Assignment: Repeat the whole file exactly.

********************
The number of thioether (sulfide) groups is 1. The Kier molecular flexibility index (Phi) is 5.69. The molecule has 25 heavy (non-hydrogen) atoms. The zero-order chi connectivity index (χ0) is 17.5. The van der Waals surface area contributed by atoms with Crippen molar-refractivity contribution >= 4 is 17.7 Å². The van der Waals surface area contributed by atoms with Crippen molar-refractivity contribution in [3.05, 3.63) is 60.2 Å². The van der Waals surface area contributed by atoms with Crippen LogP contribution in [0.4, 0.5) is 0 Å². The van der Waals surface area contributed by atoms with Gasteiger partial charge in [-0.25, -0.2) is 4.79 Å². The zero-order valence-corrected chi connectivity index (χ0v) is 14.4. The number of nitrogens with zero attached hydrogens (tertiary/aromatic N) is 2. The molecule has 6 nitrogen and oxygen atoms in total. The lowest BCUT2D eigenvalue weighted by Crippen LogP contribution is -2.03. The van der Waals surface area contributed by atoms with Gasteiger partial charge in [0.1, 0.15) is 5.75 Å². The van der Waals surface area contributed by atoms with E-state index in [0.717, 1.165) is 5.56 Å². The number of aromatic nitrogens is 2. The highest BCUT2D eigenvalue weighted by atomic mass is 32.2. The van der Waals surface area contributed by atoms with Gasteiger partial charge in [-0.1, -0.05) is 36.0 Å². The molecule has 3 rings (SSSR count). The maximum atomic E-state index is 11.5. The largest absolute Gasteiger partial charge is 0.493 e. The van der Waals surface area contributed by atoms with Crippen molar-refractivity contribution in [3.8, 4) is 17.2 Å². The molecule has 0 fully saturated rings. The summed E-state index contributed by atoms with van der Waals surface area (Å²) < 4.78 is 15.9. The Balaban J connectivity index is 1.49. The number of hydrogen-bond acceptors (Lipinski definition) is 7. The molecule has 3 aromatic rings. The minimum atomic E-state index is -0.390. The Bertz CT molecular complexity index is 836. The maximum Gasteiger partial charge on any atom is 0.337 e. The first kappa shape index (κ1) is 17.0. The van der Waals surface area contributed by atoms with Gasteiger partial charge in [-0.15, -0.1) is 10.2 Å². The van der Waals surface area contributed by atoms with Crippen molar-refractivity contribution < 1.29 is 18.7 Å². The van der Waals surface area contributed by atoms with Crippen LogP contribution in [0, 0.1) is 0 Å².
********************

The number of thioether (sulfide) groups is 1. The Kier molecular flexibility index (Phi) is 5.69. The molecule has 25 heavy (non-hydrogen) atoms. The zero-order chi connectivity index (χ0) is 17.5. The van der Waals surface area contributed by atoms with Crippen molar-refractivity contribution >= 4 is 17.7 Å². The van der Waals surface area contributed by atoms with Crippen molar-refractivity contribution in [3.05, 3.63) is 60.2 Å². The van der Waals surface area contributed by atoms with Crippen LogP contribution in [0.4, 0.5) is 0 Å². The van der Waals surface area contributed by atoms with Gasteiger partial charge in [-0.25, -0.2) is 4.79 Å². The zero-order valence-corrected chi connectivity index (χ0v) is 14.4. The number of nitrogens with zero attached hydrogens (tertiary/aromatic N) is 2. The molecule has 6 nitrogen and oxygen atoms in total. The lowest BCUT2D eigenvalue weighted by Crippen LogP contribution is -2.03. The van der Waals surface area contributed by atoms with Gasteiger partial charge in [0.1, 0.15) is 5.75 Å². The van der Waals surface area contributed by atoms with E-state index in [0.717, 1.165) is 5.56 Å². The number of aromatic nitrogens is 2. The highest BCUT2D eigenvalue weighted by atomic mass is 32.2. The van der Waals surface area contributed by atoms with Gasteiger partial charge in [-0.1, -0.05) is 36.0 Å². The molecule has 3 rings (SSSR count). The maximum atomic E-state index is 11.5. The largest absolute Gasteiger partial charge is 0.493 e. The van der Waals surface area contributed by atoms with Crippen molar-refractivity contribution in [3.8, 4) is 17.2 Å². The molecule has 0 fully saturated rings. The summed E-state index contributed by atoms with van der Waals surface area (Å²) < 4.78 is 15.9. The Balaban J connectivity index is 1.49. The number of hydrogen-bond acceptors (Lipinski definition) is 7. The molecule has 3 aromatic rings. The minimum atomic E-state index is -0.390. The Bertz CT molecular complexity index is 836. The maximum Gasteiger partial charge on any atom is 0.337 e. The first kappa shape index (κ1) is 17.0. The van der Waals surface area contributed by atoms with Gasteiger partial charge in [-0.15, -0.1) is 10.2 Å². The van der Waals surface area contributed by atoms with Crippen molar-refractivity contribution < 1.29 is 18.7 Å². The van der Waals surface area contributed by atoms with Crippen LogP contribution in [0, 0.1) is 0 Å².